Sensors deployed in industrial applications tend to work quite reliably, until they don't. Typical failure modes include
- cable breaks
- water ingress and electrocorrosion
- contamination with process media
- range and drift (mechanical, electrochemical)
- wear (abrasive, temperature cycles, cyclic bending, vibrations)
- mishandling / contact with other components / machinery
- voltage surges
Transferring these expectations to the reservoir scale scenario, a few points seem seem rather likely right out the gate:
- cable damage / unplugged conntectors: consumer products will have cheaper cables and connectors
- water ingress: sealed connectors are expensive, so unless there is some intrinsic protection against spashes, this may well be an issue
- electrocorrosion: moist contamination spells trouble while conformal coating and sealed assemblies add cost. Keep peripherals powered off most of the time, only activate for brief periods. Maybe also add simple means to detect moisture if possible.
- changes in full-scale value and drift: depending upon the measurement principle, yielding of metal and plastic parts is to be expected, changing the output. To be evaluated at design time.
- plastic deformation: parts subjected to static or cyclic loads can accumulate strain, leading to dimensional changes and hardening. To be evaluated at design time if possible.
Assuming proper handling and controlled conditions, temperature and deformation effects can be investigated... and that's what we're going to do now.
One of the modified scales is set up on the windowsill and loaded with 5kg to investigate loss of calibration after a few days of static loading with the maximum permissible weight.
Another scale with both the internal electronics and a HX711 board connected is powered with 5V into the HX711 (SCK needs to be pulled to GND to enable AVDD). This device has four cable pairs connected to the sense and excitation pins.
All are connected to a multichannel digital multimeter:
- excitation voltage (E+ | E-)
- sense voltage (S+ | S-)
- partial voltage (S+ | E+)
- partial voltage (S- | E+)
- 10k NTC (rear panel PCB / air temperature)
- reference short circuit for 300mV range (same as 2.)
A rear panel PCB has screw terminals to hook up wires and an NTC sensor. In a later measurement, an additional short circuit on channel 6 was added to investigate instrument drift error during the measurement sequence.
a python script initializes and periodically reads values from individually configured input channels. Git repository:
A first run is conducted through the night to determine offsets and intial settling under full load. The measurement consists of three parts to measure initial offset without any applied voltage, no-load offset of the load cell and fullscale output with a 5kg weight placed on the scale. note the strain gauge output is in millivolt while the excitation voltage is displayed in Volt.
In this graph the instrument error of 74 µV has already been compensated for to better represent the strain gauge output. Y axes ranges are chosen arbitrarily to highlight relative changes over the measurement period after power-up.
The measurement was halted to add a 10k NTC senor and test changes to the code, then restarted. Restart might cause the multimeter to calibrate zero, although it is later found that the offset remained at around 74 µV.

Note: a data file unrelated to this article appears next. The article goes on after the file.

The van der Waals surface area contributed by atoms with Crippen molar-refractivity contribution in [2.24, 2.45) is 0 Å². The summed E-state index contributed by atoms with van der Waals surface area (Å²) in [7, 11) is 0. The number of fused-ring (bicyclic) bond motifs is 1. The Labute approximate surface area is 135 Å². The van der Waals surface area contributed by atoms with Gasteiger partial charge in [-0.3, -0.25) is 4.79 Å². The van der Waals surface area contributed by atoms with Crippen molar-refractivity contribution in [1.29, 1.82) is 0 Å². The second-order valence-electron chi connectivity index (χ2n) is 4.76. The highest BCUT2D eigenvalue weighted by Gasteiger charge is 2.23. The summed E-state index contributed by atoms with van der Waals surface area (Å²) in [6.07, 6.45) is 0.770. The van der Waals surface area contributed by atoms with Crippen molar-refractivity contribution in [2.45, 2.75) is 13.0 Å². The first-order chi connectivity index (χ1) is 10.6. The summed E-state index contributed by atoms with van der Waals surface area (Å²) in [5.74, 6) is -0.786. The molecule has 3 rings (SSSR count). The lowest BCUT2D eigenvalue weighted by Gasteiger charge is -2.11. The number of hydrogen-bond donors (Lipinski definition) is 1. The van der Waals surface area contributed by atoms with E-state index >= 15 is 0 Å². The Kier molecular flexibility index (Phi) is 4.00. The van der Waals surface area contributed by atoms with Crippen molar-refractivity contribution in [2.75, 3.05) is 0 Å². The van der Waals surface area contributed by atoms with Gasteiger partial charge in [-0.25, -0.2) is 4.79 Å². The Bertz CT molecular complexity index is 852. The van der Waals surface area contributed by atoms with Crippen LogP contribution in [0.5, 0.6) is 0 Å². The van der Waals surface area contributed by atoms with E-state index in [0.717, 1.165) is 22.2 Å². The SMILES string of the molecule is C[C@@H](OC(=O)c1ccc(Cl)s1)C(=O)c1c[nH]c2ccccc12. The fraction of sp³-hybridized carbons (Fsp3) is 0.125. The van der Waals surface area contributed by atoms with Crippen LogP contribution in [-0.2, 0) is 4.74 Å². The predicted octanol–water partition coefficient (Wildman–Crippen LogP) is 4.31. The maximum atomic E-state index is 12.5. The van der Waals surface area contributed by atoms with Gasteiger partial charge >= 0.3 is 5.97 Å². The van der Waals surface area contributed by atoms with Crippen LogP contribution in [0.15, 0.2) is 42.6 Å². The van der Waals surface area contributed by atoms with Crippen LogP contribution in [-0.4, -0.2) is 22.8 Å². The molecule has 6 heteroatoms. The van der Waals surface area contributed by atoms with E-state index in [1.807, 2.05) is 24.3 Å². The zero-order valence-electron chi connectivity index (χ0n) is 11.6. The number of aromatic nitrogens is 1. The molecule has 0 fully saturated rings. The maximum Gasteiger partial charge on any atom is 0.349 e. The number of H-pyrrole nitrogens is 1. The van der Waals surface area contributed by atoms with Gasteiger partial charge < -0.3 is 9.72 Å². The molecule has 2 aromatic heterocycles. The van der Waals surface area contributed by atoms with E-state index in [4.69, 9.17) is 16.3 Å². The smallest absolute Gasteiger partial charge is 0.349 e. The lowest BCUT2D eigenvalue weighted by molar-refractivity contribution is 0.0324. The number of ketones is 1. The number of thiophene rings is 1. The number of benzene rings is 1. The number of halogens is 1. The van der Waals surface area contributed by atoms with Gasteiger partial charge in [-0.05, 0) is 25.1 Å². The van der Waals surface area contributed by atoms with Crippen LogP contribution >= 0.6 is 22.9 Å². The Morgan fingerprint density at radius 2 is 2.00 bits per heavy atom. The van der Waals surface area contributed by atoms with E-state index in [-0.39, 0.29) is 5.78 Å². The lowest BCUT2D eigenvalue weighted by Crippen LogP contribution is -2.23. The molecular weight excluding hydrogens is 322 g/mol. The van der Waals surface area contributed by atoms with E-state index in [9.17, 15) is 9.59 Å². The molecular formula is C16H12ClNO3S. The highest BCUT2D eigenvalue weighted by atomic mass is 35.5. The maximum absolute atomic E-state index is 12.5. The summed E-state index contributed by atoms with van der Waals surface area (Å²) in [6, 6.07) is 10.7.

Note the restarted strain gauge sense voltage appears to be slightly higher than in the initial run.
There is hardly a change between the 2nd and 3rd run:
The last plot shows both sense voltage and temperature over time, illustrating the 25..30 µV jump upon restart.
To better understand temperature effects, the experiment will continue for as long as I can keep it here in the kitchen. A longer term experiment (maybe also with a stepper motor that lifts and lowers the weight) can be set up in the lab elsewhere.
A logging setup that monitors excitation and sense voltage of steel spring element strain gauges connected to an HX711 frontend IC has been presented in an effort to investigate drift of the sensed and excitation voltages over time and temperature changes. The extended measurement setup also quantifies drift of the voltmeter which is found to be within +/- 2 µV (1st vs. 3rd measurement).
The initial strain gauge drift is found to be around 0.5%.
Based on these preliminary observations the investigated strain gauge type appears to be well suited for water reservoir monitoring. Possible sensor failure can be detected under operation when a pump removes water from a full reservoir with a known rate.
Further investigations should also include aluminium single point strain gauges and investigate hysteresis and yield under load cycles :-)
ps. auto power off
The scale electronics still connected can draw some power and possibly load the sense points differently. Now it's somewhat evident that the 25..30 µV shift is related to the state of the scale PCB and can be eliminated easily if need be.
pps. : shifting the center of mass
It appears the 5L jug has been off center from the start but also inching sideways ever so slightly over the course of the day. I suppose this is due to it rocking back and forth when the table is touched. Just typing on the laptop makes it jiggle.
Since the load is shared by four cells which are summed due to the wheatstone bridge arrangement, the exact center of mass of the load should not show up in the data unless there are variations in sensitivity or hysteresis effects.
In the data the effect is barely visible and level lines have been guessed as a guide to the eye (fitting constants over intervals would be the proper way to do it).